Our scripture readings this summer are following three primary texts: Genesis from the Hebrew texts, Romans from the New Testaments, and the Gospel of Matthew. We’ve talked about Genesis being a collection of stories told around the camp fires of nomadic people which were finally collated into a written text some 3000 years ago. Matthew, one of the Gospels is interested in showing how Jesus is the fulfillment of Jewish Law – of what it means to love God, love self, and love others. Our reading this morning gives us images of the kingdom of God – what it looks like when God is active in creation, these are images of transformation and growth.
Paul’s Letter to the Romans was written about 57/58, to a Jewish community in Rome that had been followers of Jesus for about a decade. It was written before the Roman Jewish war of 70, which divided the rabbi following Jews from the Jesus following Jews.
As the longest letter written by Paul, Romans is the most complicated and the most influential in the formation of Christian theology – particularly around the issue of God’s judgment of humanity, also known as justification. Together our three texts remind us that God is invested in a relationship with human beings, that God poured out the fullest expression of God’s love in the life, death, and resurrection of Jesus, and that as Christians we live most fully into our relationship with God when we follow the teachings of Jesus by suspending our temptation to judge others and instead work to actively love God, love self, and love others.
Years ago I was a massage therapist. My primary ministry was working as a volunteer in a local hospital offering massages to parents of sick children. It was while doing this volunteer work that I learned a lot about suspending judgment. In the hospital were all kinds of situations – babies who had been there nearly a year – for whom I never saw the parents; singles moms struggling with failure to thrive infants; anxious parents tending to their sick child – sometimes at the expense of their healthy children at home; any number of situations. But my job, the job of everyone who worked on the Peds unit, was to set aside our judgment and understand that each family was doing the best they could to tend to the situation at hand. We had to understand that there were many details we knew nothing about, but our role was to be supportive of the family and help in every way we could. Setting aside judgment opened me to see the sorrow and fear and heartache of these children and their families.
Anyway, it was during this time of volunteer work that I began to discern a call to the priesthood. Part of that discernment time included praying with this reading from Romans. It was very helpful when I encountered so many tragic illnesses and sad situations.
Who among us has not experienced sighs too deep for words? This description of prayer resonates with my own prayer life and times when I have been so sad or overwhelmed by the injustices of the world, a sick and dying child, tragic violence like that in Norway, that I have no words. It reminds me of a book I once read called, Primary Speech. Written by a pair of Jungian analysts, the book describes prayer as coming from the core of our being. It is “said in our minds, the unvoiced longing rising from our hearts…” It is preverbal. It is “the unconscious voice that exists in us from the very beginning, the moment of birth. . . . [It] starts early in human life, with instincts and emotions.” Primary speech is inherent to human nature, as a primordial, wordless conversation with the divine, and so the authors of this book claim, there is never a time when we are not in prayer.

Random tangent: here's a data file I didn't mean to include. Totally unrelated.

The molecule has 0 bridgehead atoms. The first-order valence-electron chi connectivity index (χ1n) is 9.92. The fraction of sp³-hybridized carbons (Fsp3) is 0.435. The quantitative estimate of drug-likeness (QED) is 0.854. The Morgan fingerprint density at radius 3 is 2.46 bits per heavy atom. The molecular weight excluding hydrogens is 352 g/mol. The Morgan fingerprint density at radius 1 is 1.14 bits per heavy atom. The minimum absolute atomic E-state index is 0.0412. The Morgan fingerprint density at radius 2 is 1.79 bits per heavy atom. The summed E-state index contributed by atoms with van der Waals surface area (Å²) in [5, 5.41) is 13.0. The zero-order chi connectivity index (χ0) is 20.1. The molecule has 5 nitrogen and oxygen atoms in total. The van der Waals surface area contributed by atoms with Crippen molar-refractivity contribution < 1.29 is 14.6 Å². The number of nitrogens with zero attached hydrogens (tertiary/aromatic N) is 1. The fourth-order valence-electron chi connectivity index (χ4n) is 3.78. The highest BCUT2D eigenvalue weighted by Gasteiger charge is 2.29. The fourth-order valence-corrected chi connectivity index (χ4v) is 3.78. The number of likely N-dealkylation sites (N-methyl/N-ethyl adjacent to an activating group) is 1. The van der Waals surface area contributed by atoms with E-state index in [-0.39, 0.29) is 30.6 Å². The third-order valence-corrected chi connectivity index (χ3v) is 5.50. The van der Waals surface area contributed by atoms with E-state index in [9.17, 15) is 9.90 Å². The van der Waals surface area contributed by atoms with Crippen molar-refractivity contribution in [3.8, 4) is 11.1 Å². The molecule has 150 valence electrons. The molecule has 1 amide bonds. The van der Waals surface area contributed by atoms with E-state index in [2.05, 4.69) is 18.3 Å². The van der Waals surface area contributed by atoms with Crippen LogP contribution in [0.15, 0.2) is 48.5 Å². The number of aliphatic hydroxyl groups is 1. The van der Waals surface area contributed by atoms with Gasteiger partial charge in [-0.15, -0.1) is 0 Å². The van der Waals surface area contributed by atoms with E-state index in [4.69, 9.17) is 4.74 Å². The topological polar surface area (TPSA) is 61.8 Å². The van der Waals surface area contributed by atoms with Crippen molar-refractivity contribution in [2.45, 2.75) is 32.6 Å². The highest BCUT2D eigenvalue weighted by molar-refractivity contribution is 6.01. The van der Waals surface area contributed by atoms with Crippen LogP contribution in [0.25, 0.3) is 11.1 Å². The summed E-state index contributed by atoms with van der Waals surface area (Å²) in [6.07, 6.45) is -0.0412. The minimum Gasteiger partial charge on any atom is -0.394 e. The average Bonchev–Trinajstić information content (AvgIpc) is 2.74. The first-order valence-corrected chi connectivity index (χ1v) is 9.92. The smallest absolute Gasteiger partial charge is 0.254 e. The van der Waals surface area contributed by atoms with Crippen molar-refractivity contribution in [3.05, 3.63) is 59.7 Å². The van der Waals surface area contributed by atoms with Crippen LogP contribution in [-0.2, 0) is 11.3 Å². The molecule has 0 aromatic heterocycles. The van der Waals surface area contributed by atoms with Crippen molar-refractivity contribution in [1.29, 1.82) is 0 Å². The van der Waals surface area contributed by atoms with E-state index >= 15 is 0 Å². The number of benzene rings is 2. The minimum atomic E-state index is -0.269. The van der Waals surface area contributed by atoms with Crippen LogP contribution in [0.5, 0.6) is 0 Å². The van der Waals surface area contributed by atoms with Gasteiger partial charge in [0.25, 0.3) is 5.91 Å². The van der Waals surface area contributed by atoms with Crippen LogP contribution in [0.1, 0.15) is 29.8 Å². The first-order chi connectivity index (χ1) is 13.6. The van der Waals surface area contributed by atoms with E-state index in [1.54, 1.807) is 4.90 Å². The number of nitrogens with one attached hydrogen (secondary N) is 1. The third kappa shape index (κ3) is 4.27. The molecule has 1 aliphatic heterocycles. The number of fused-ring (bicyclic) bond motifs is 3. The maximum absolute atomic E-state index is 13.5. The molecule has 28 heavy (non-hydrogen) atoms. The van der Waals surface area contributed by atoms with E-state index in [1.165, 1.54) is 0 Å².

Everyone prays, whether we call it prayer or not. We pray every time we ask for help, understanding, or strength. The Spirit intercedes because it recoginizes our deepest yearning, she knows what is in our hearts, the Spirit resonates in and through the experience of all creation. The Spirit, as the active ongoing action of God’s love enables the “love of God in Christ” to work in us, and nothing can separate us from it—not “hardship, or distress, or persecution,” to quote Paul. Not foreclosure, oil prices, climate change, nor economic collapse.
True, God does not prevent these things from happening— even Paul living in the first century knew this. God does not magically saves us from life’s traumas, rather as people of faith we can choose to put our trust in God who will not abandon us, no matter what we do or what gets thrown at us. God is present. God’s love is unwavering.
Paul says it well: For I am convinced that neither death, nor life, nor angels, nor rulers, nor things present, nor things to come, nor powers, nor height, nor depth, nor anything else in all creation, will be able to separate us from the love of God in Christ Jesus our Lord.
And God’s love is transformational, it’s resurrection, for it is actively engaged in working all things together for good, even if we have no idea how God is doing this in our lives and the world around us.